Eurovision 2024: Technical fun facts about the stage in Malmö Arena!

In a few days, it will be Sweden‘s 7th time to host the Eurovision Song Contest. It was held in Stockholm in 1975, 2000 and 2016, in Gothenburg in 1985, and in Malmö in 1992, 2013 and 2024.

Here are some technical fun facts about this year’s Eurovision stage, as provided by the SVT Communications Team:

Cameras & Broadcast

  • 26 cameras used for the Broadcast

Of those 26 cameras:

  • 4 are mounted on a Rail
  • 2 are used on Telescopic Cranes
  • 7 Wireless Cameras (5 Stedicam, 2 Handheld)
  • 2 Aerial systems, 1 is a 2D camera system and 1 is a Drop camera system (top shot).
  • 2 identical OB-vans + a container village with all broadcast related built in.
  • LiveEdit is used as ACS system (Automated Camera Scripting). It is a system that is programmed to operate the vision mixer automatically, runned by time code from the music track. It also cues each camera operator before their shot.


  • We are using over 400 radios to communicate on site.
  • Over 60 radio channels (both analogue and digital) are used.
  • On top of that we also use over 200 intercom panels, both stationary and wireless.
  • The IT set up contain 110 WiFi access points and 82 network switches. And only the IT use over 8,2 km off signal cables


  • 196 variable speed hoist is used to position and move most of the lighting and LED element in the design.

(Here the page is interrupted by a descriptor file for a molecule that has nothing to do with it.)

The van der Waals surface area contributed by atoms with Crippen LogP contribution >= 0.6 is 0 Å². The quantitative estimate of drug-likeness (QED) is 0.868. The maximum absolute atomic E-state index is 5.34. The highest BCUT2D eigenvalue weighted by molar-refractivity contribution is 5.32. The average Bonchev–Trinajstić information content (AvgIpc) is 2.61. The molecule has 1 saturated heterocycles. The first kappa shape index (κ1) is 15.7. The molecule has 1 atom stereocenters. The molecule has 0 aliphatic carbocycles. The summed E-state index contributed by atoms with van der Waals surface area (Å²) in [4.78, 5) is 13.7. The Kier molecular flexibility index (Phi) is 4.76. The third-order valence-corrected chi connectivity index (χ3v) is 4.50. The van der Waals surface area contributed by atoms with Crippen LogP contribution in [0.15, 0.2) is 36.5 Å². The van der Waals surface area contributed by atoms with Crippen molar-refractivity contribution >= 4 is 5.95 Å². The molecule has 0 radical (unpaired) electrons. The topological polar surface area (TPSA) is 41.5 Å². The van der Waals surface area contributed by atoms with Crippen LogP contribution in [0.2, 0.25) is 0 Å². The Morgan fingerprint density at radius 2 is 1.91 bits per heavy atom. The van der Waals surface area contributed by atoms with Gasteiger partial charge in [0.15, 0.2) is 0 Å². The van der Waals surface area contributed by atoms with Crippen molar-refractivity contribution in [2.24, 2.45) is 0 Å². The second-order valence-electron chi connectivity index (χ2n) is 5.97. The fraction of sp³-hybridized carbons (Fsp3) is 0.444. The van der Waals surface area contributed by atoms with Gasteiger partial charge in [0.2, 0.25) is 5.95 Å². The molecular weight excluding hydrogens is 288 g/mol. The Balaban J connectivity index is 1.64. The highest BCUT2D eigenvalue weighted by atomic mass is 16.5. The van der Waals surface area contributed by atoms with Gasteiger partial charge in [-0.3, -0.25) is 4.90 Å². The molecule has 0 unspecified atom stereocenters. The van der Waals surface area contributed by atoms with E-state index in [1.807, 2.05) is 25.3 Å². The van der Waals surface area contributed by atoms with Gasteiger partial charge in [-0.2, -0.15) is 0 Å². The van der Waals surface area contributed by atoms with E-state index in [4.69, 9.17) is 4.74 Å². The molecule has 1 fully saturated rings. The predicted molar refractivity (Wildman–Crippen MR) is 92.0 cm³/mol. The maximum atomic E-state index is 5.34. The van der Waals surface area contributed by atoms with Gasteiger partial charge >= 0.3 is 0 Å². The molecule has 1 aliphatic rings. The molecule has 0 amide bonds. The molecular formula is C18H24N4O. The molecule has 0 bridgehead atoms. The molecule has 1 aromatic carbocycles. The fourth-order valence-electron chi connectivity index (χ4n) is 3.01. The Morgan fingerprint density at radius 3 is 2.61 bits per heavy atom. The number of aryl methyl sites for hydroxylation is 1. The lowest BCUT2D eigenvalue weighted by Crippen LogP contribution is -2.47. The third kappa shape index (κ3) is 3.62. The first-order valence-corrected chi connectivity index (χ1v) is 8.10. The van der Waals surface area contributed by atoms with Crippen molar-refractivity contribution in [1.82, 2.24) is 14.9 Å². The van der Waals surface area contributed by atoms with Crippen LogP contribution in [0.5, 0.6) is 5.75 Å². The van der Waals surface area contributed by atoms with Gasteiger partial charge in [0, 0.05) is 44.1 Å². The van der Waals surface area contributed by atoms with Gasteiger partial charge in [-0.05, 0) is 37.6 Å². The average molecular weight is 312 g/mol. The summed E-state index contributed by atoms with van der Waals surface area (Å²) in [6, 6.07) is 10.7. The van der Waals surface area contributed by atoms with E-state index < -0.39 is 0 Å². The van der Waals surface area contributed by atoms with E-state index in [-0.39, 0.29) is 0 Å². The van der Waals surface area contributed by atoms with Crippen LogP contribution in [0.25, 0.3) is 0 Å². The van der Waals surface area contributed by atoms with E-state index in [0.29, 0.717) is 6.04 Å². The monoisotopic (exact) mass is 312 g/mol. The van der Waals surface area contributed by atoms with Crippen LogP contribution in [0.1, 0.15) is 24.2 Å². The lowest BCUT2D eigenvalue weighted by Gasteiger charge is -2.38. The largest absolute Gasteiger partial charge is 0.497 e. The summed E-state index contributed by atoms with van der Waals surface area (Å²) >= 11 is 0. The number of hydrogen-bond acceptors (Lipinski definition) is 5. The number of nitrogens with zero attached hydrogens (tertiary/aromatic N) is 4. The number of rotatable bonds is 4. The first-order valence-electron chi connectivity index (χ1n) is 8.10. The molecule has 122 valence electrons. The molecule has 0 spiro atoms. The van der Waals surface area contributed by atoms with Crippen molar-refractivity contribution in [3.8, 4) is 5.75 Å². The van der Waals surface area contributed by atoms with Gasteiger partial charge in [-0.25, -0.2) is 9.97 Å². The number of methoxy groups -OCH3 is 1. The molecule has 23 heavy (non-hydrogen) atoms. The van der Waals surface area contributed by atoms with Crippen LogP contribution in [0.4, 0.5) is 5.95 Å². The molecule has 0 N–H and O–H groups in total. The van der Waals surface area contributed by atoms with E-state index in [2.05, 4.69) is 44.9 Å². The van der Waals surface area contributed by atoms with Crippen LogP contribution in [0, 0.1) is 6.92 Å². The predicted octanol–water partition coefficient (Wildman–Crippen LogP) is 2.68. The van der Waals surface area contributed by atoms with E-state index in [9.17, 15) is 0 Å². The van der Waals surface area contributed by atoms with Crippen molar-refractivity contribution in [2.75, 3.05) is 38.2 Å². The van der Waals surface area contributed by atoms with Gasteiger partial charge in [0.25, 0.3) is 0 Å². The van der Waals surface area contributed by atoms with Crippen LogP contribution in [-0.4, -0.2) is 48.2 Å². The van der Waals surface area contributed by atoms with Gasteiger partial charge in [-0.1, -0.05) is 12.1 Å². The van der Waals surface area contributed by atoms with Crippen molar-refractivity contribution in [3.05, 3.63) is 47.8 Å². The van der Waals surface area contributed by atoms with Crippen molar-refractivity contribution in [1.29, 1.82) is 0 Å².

• 204 tons of technical gear is suspended from the arena ceiling.
  • 3,5 km of truss


  • 2168 Lighting fixtures. All lighting fixtures have a LED or laser source.
  • 4 weeks of pre-programming is needed.


  • There’s about 1 000 square meters of LED screen in and over the set.
  • Stage floor LED is 186m2
  • 5 LED video cubes are 460m2
  • 340m2 LED screen
  • 10 Media servers runs video content on all LED screens.


  • 68 speakers
  • 56 microphones
  • 9 sound desks
  • 3 different sound mixes are done IEM (in ear monitor) for the artists, PA for the audience onsite and the broadcast mix (for the TV-audience).

Stage management team

  • There is a six person stage management team. To assist them there is an additional stage crew of 36 people. They will have 55 SECONDS to move each prop into perfect position on stage while at the same time, rolling another prop off the stage. These movements are carefully choreographed and rehearsed, just like everything else in this show.


  • It requires in total about 230 people to operate the Eurovision broadcast, among them there are:
    • 3 Multicamera Directors
    • 40 camera operators including crane swingers, focus pullers, 2D cam pilot etc.
    • 6 operators for lighting & 2 for video
    • There are 8-9000 tickets for each show, sold to ticketholders from more than 80 countries.
    • The production team is on site 46 days in total, including the set up and dismantle.
    • We have about 350 people working on site right now and this number will grow to about 1500 in total during the broadcast week.
    • 1100 accredited media are expected from about 60 countries around the World.

You can watch the Eurovision stage in all its glory at the video down below:

Special thanks to Madeleine Sinding-Larsen, Head of Communications of Eurovision Song Contest 2024 and SVT for the invite!

Stay tuned on Eurovisionfun for all the news regarding this year’s Eurovision Song Contest to be held this May in Malmö, Sweden!

Source: SVT
Photo: Andreas Papayiannakis/Eurovisionfun

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